Non-performing loans are at a disappointing uptrend.
Defaults are skyrocketing in the city-state’s banks, particularly OCBC and UOB, led by their oil and gas and overseas exposures.
According to Simon Chen, Moody’s vice president and senior analysts, returns of assets have continued to decline, pressured by weaker revenue growth.
"Notwithstanding these headwinds, their loss-absorption buffers have remained stable, as both banks recorded higher core capital levels due to the slowdown in business and RWA growth, which provide support to their ratings," said Chen.
Asset quality is the primary weakness for the two banks, as their NPL ratios rose to new highs in the second quarter of 2016, driven by O&G loans and foreign loans.
“OCBC reported an increase in its NPL ratio for oil and gas loans (which include offshore marine borrowers) to 7.5%, from 7.1% at end-March 2016. UOB did not disclose the NPL ratios for its oil and gas portfolio, but its management has indicated that the majority of new NPLs recognized in this quarter relate to oil and gas borrowers,” Moody’s said.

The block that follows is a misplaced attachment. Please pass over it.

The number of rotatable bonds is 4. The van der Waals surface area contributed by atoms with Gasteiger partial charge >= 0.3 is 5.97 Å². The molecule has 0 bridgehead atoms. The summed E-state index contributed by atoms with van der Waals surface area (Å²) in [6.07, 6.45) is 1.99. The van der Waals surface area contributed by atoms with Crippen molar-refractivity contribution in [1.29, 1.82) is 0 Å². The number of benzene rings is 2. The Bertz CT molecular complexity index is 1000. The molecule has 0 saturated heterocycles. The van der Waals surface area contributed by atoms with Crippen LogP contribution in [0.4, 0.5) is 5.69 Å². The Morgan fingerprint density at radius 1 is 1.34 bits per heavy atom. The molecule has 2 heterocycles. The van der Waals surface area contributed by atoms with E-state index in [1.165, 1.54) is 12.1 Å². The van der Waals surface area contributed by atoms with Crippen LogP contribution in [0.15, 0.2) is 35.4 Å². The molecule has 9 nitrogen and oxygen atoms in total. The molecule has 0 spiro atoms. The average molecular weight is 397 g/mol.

Additionally, of the 19 offshore service companies (including oilfield services companies) listed in Singapore, ten companies recorded net losses in 1Q2016. “These loss making companies accounted for over 60% of the total debt assumed by the 19 offshore service companies,” Moody’s added.
Meanwhile, the banks’ exposures to the oil and gas sector remains significant, with UOB's and OCBC's exposure to offshore marine services companies amounting to 13%-18% of their CET1 capital and loan loss reserves at end-June 2016, Moody’s said.
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